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Sunday 16th of December 2018

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How do I get the most out of worship? PDF Print E-mail
Written by Josh Winslett   
Monday, 12 February 2018 21:56

If nothing else, the church hopper culture in our society manifests that many people feel as though they are not satisfied with their worship experience. This is understandable at times. We are all humans and fluctuate within our own Christian walk. Unfortunately, most do not react in a proper fashion to the feeling of spiritual stagnancy. It is easy to simply just "jump ship" or be overly critical. Instead of going that direction, let's consider a few biblical principles that individuals and congregations should pursue to better experience Christ in worship.

 

 

1. Be thankful for what you got. Don't idolize the internet gurus while ignoring the man that God has placed at your assembly. Remember that the church has been sustained for many generations by what you may consider mediocre preaching. Video clips shared on social media give us the false impression that every sermon must be some spectacular climax of English prose. Bluntly, many of those clips come from a single snap shot of a sermon and many of the points from those clips come from a team of writers or that preacher's secret illustration resources. Stop trying to make your experience about the man and his eloquence. It is about the gospel, not the man. (1 Corinthians 1:12-18)

 

2. Pray and pray some more. Power in the pulpit often depends on prayer in the pew. When Sunday night approaches, go ahead and begin to start praying for your pastor and the next Lord's day worship services. We have not because we ask not (James 4:2). Even the apostle Paul recognized the importance of prayer in his ministry (Colossians 4:2-4).

 

3. Make the effort to have Sunday rest a priority. We pursue our secular careers with such diligence. We show up early to work and leave late so that we may progress within our profession. Why do we expect a blessed worship experience by showing up late and leaving early? What about if we only came when it was convenient? Would our employers be pleased with the same kind of effort (Malachi 1:8)? Make worship your priority. Make it as precious to your soul as air is to your lungs. Begin showing up early and leave last. Rushed worship rarely nourishes the heart.

 

4. Sing like you mean it. Paul remind us that singing is often the conduit through which God fills us with his Spirit (Ephesians 5:18-19). Make the effort to sincerely, and lively praise God through song.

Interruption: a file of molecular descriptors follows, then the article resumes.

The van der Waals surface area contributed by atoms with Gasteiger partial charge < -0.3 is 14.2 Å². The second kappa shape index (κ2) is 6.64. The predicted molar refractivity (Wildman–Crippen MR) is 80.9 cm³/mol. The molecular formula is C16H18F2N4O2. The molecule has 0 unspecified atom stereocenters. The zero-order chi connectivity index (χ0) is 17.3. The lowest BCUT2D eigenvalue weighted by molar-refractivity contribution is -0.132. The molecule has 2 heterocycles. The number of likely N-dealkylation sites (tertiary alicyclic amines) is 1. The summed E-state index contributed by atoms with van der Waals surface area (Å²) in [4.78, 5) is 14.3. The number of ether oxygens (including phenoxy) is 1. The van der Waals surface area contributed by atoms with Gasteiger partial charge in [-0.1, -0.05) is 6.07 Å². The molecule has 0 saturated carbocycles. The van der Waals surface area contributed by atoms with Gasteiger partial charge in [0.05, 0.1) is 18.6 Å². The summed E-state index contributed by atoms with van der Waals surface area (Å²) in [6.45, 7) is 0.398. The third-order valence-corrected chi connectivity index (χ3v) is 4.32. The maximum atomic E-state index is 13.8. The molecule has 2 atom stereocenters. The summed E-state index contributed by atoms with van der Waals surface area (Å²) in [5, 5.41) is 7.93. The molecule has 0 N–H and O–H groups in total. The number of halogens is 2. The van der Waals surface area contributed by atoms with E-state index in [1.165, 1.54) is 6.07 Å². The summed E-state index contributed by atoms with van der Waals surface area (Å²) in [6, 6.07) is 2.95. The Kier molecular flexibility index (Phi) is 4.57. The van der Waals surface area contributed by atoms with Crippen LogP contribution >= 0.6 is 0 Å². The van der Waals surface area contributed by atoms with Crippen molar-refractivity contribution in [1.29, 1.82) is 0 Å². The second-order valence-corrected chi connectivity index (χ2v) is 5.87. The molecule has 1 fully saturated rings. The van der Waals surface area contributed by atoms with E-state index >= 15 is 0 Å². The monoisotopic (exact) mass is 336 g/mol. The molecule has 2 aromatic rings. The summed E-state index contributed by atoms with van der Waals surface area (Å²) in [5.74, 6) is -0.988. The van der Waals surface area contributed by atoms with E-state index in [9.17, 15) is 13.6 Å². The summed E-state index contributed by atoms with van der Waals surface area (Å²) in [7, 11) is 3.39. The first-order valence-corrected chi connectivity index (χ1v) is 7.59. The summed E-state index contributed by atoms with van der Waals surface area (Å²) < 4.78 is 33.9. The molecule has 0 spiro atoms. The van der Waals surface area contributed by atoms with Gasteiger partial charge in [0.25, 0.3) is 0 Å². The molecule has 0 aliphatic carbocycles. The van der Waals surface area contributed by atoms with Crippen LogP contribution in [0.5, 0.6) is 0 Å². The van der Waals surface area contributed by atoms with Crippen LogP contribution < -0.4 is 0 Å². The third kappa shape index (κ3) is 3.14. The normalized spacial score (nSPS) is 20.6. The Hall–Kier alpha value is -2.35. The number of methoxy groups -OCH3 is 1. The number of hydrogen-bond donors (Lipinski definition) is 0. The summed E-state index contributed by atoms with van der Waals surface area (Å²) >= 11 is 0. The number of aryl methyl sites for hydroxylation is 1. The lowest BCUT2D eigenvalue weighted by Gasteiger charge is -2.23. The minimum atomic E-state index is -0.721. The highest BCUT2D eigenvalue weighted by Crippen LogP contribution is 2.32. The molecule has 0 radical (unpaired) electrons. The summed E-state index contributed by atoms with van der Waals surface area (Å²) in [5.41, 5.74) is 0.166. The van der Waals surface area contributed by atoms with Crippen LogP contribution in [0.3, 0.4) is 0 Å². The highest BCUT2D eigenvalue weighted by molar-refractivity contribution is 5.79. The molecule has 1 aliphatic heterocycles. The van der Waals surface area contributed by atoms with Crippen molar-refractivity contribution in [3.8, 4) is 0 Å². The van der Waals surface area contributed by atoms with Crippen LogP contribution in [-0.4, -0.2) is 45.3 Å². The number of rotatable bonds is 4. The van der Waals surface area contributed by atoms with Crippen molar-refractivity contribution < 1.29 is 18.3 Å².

5. Focus on the preached word. The gospel is the power of God (Romans 1:16). The truth of God's word alone brings life and immortality to light (2 Timothy 2:10). So pay attention. Write notes if it helps. Sunday morning is not the time to turn your brain off. We cannot expect to see God while neglecting means through which he communicates to us the assurance of salvation.

 

6. Feed yourself. You would probably feel very weak if you only ate on Sunday. Simply stated, you should not expect your pastor and church to make up for your own lack of study (2 Timothy 2:15). A congregation that reads during the week will be much happier, and interested than one that ignores the word.

 

7. Repent. Sometimes repentance is in order (Revelation 3:19). Maybe this dry season isn't because of lukewarm worship, but because of a lukewarm individual.

 

8. Come to give, not take. We often come with the mentality that we are the audience. In one sense that may be true, but ultimately, God is the audience. We should come to give worship. This is not to say that we shouldn't come expecting a blessing. We most certainly should come with an anticipating attitude, expecting to see Christ. Yet, God is who we have come to worship (Ephesians 3:21). Leave narcissism at the door. Remember that worship is about God.

 

9. Come hungry. A hungry person generally enjoys food regardless of what is on their plate. Likewise, a Christian can even enjoy services during a mediocre Sunday if they come hungry (Matthew 5:6)

 

Finally, we shouldn't expect spiritual intimacy without effort. God alone establishes and keeps our relationship with him. He is the author and finisher of salvation. But like all relationships, fellowship takes effort. Consider Sunday both the beginning and end to your week. Make it the priority that Jesus Christ, your savior, deserves.

 

“Let us labour therefore to enter into that rest, lest any man fall after the same example of unbelief.” Hebrews 4:11

 

Article originally posted at PBPerspective.com
Last Updated on Monday, 12 February 2018 22:01
 


 


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